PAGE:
In the standardization space, ISO/IEC 23894:2023 is the main risk management standard applied to AI. It provides a standard backbone with limited details and uses the risk management backbone that we discussed above, which is very standard. To ensure interoperability with this international risk management standard, we recommend that the Codes of Practice uses a variation of this outline. This approach allows for the inclusion of many of the obligations contained in Article 53 and 55 of the Act. This will be complemented by JTC21 writing EU standards that aim at, as the EU Joint Research Center (JRC) writes, complementing ISO/IEC 23894 by making it more detailed, more relevant to EU values and fundamental rights, and more focused on AI systems as opposed to organizations only, on which 23894 is focused. The risk management European Norm (EN) is also likely to follow a similar structuration as ISO/IEC 23894 and the classic risk management steps. 

In the voluntary commitment space, the two most important tracks that have made significant progress are the G7 Hiroshima Process Codes of Conduct and the AI Safety Summits that led to the Seoul Frontier AI Safety Commitments

The Hiroshima Process Codes of Conduct presents great similarity with the requirements of the AI Act and contains details of implementation that should be considered as part of the EU Codes of Practice, including: 

  • Under commitment 3, a mechanism of transparency report including important details such as “Details of the evaluations conducted for potential safety, security and societal risks” or “The results of red-teaming conducted to evaluate the model’s/system’s fitness for moving beyond the development stage”.
  • Under commitment 5, an emphasis on a range of best risk management practices such as establishing “policies, procedures, and training to ensure that staff are familiar with their duties and the organization’s risk management practices”.
  • Under commitment 6, a commitment to have a security vulnerability management process. 

The Seoul Frontier AI Safety Commitments are more narrowly scoped but also more detailed. Their language would be a very good source of inspiration for GPAI Codes of Practice, especially regarding the setting of acceptable levels of risks, defined under Outcome 1, particularly in points 1 through 4. Those points outline very specific good practices to assess and set adequate thresholds, along with how mitigation measures fit in that scheme. The Seoul Frontier AI Safety Commitments also pursue similar goals as the EU AI Act obligations for GPAI with systemic risks. 

Finally, the NIST AI Risk Management Framework is a high-level framework for the risk management of AI systems. Although its content is similar to what has been discussed above, it uses a different backbone structure centered around four key steps: “Govern”, “Map”, “Measure” and “Manage”. We recommend at the end of the EU Codes of Practice effort to create a table of interoperability as done in Barrett et al. (2023), to show how the Codes maps to the NIST framework. However, we recommend against directly using this framework for the Codes of Practice itself, due to its lesser interoperability than the ISO 23894 one discussed above. Based on this NIST framework, the UC Berkeley Center for Long-Term Cybersecurity (CLTC) has produced an extensive risk management framework for advanced GPAI systems. This work can serve as a valuable resource for the GPAI Codes of Practice, particularly in the areas of evaluations and addressing risks that are currently difficult to measure precisely.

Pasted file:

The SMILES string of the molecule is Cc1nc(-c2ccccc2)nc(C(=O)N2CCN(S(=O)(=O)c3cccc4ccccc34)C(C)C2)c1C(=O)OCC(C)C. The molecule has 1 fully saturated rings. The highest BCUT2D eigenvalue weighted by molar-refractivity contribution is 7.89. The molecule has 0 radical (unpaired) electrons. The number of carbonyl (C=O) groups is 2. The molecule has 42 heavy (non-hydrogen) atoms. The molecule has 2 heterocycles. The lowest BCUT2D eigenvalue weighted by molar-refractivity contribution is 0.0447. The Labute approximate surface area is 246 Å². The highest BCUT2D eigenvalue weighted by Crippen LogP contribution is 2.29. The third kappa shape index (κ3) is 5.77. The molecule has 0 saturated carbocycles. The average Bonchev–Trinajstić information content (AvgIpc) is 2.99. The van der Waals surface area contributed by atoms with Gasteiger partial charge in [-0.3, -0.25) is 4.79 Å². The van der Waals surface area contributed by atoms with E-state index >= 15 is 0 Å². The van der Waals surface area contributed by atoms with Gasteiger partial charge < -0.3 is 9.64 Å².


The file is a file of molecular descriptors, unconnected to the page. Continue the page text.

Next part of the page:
On Systemic Risks

Recital 110 of the AI Act provides insights into what the AI Act considers systemic risks. For a number of the risks emphasized in this Recital, we will provide references. 

As we suggested above, the two taxonomies we consider most relevant in covering the breadth of systemic risks are Weidinger et al. (2021) and Hendrycks et al. (2023)

On model fairness, we suggest that the Codes of Practice rely on the literature review Gallegos et al. (2023). It provides a comprehensive overview of existing metrics, datasets and mitigations that exist and can be used for large language models (LLMs). 

On chemical, biological, radiological and nuclear risks, we suggest that the Codes of Practice draw upon the methodology of the latest OpenAI study (OpenAI, 2024) (while improving upon the statistics used to interpret it). Additionally, longer-form studies like RAND’s Mouton et al. (2024) are promising tools that the EU AI Office could use to monitor risks at the frontier. Relevant design choices could also be adapted from Esvelt et al. (2023), with the addition of a control group that has access only to the internet. 

Regarding risks arising from models self-replicating, Ngo et al., (2022) provide a useful breakdown of the problems among LLMs that could lead to such an outcome. The former head of the Superalignment team at OpenAI has also written a useful post (Leike,  2024) characterizing the ways a model could self-replicate and the capabilities that should be monitored to specifically avoid that outcome. 

Concerning offensive cyber capabilities, the release of a number of cyber offense use cases by Microsoft’s report (Microsoft, 2024) and papers demonstrating existing misuse of frontier AI systems are noteworthy. These include GPT-4 autonomously hacking weakly defended websites (Fang et al. 2024), or GPT-4 finding in a testing environment zero-day vulnerabilities (Fang et al. 2024).